Last year, China’s population dropped for the first time in six decades, and this year India surpassed China to become the world’s most populous nation. As its population rapidly ages, this will have dramatic impacts on China’s future economic growth.

China’s old-age dependency ratio (the ratio of people aged 65+ to those aged 15-64) is predicted to reach nearly 52 per cent by mid-century. This means that, for every two working-age individuals, there will be one person aged 65+. By the 2080s, that figure could climb to almost 90 per cent.

The number of retirees will skyrocket, reducing China’s workforce and putting pressure on the country’s social safety net and healthcare. This is all exacerbated by China’s very low net immigration rate, with just 0.1 per cent of its population made up of immigrants.

According to the US-based Center for Strategic and International Studies: “After peaking at over 1.42 billion in 2021, current forecasts project that China’s population will shrink by over 100 million people by 2050. By the end of the century, China’s population may dwindle to less than 800 million, with more dire scenarios putting the figure at less than 500 million.”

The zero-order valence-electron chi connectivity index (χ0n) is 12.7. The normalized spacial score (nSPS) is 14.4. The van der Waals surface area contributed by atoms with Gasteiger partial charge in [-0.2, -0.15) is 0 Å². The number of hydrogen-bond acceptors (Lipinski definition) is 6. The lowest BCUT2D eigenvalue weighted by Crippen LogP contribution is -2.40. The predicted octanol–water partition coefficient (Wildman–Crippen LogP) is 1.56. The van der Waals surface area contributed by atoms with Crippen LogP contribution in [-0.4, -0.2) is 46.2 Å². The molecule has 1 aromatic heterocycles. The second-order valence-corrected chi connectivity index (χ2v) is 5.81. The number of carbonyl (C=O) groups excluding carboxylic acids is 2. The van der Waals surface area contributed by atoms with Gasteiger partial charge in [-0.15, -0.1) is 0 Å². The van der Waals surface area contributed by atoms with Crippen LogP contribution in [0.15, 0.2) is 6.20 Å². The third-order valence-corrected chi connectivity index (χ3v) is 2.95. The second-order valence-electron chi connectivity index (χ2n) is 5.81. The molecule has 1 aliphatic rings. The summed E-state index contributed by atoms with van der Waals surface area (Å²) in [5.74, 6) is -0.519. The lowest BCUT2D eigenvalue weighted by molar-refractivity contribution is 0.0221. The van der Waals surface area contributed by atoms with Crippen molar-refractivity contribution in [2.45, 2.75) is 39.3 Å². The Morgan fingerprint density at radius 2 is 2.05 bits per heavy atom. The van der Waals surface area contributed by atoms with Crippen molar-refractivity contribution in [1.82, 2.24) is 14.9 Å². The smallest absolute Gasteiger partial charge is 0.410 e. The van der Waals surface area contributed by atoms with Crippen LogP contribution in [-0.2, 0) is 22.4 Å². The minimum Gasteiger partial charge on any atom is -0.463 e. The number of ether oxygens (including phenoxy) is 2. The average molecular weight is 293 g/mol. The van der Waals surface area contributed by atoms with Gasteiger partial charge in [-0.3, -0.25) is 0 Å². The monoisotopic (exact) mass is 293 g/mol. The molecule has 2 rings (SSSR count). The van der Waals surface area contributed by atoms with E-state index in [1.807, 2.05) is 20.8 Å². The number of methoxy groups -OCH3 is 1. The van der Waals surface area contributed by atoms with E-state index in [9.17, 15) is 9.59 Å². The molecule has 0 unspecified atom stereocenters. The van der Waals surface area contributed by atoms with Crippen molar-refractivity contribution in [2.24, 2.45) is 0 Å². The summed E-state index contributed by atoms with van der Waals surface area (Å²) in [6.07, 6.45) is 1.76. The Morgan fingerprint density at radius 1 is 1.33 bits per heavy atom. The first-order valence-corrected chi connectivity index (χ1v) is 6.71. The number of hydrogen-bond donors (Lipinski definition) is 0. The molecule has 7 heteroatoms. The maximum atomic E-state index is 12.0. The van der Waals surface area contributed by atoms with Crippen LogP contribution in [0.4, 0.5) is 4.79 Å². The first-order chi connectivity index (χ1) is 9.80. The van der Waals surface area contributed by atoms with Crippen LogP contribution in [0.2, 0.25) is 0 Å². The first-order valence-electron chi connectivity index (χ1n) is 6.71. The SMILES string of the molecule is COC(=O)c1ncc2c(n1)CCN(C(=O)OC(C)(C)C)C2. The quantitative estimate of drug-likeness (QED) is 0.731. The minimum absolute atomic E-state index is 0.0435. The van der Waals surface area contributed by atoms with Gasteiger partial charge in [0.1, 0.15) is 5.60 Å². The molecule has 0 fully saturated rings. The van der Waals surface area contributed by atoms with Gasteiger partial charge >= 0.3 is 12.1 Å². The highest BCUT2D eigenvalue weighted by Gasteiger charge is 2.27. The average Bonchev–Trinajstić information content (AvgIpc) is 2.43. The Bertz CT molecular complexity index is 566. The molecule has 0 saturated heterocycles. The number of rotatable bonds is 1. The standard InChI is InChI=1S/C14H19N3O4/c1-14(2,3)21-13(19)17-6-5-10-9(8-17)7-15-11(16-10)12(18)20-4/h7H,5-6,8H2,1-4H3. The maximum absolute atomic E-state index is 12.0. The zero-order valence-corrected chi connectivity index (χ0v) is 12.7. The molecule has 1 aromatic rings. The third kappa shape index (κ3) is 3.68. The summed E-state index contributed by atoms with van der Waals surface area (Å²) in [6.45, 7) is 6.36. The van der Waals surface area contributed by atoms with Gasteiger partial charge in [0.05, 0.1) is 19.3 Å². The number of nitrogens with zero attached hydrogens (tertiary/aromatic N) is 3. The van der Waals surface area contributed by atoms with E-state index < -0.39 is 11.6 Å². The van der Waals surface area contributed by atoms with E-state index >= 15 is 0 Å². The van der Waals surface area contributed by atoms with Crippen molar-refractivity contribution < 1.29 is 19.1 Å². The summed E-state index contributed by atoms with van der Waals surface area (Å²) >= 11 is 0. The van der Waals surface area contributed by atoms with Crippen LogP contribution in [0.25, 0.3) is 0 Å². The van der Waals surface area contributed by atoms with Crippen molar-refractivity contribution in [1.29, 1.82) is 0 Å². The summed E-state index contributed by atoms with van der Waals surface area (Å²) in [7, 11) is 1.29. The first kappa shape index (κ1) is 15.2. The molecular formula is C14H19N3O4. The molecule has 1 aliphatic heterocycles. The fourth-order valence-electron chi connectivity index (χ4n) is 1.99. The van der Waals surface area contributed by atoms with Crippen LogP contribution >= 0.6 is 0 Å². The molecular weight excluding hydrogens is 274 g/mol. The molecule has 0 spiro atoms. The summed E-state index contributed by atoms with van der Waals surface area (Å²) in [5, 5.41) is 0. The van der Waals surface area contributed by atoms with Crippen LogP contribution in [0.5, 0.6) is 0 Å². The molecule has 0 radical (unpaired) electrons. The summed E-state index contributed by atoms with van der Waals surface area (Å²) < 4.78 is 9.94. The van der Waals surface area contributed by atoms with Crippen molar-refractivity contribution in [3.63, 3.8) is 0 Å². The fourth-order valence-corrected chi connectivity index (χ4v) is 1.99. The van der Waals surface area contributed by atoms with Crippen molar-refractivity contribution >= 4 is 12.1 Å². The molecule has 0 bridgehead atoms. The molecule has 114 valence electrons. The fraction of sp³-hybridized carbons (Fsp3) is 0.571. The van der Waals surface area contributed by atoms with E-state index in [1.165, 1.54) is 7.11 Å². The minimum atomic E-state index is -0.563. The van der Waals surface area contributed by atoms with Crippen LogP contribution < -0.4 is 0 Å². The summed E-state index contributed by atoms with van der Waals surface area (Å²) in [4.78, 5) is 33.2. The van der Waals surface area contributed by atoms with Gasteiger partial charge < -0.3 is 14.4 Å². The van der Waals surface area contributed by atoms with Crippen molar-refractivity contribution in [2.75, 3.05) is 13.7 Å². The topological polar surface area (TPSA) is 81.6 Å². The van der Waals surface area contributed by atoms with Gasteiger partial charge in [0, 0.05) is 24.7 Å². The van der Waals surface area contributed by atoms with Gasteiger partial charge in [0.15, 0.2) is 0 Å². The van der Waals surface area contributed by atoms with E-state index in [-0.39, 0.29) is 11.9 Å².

The nation’s one-child policy was introduced in 1980, leading to forced abortions and sterilization. In 2016 this was raised to two children, and last year it began encouraging three-child families.

As the man with answers to every problem, Xi chaired a meeting on the topic in May. However, even he will have a hard time overcoming traditional stereotypes and institutional gender discrimination.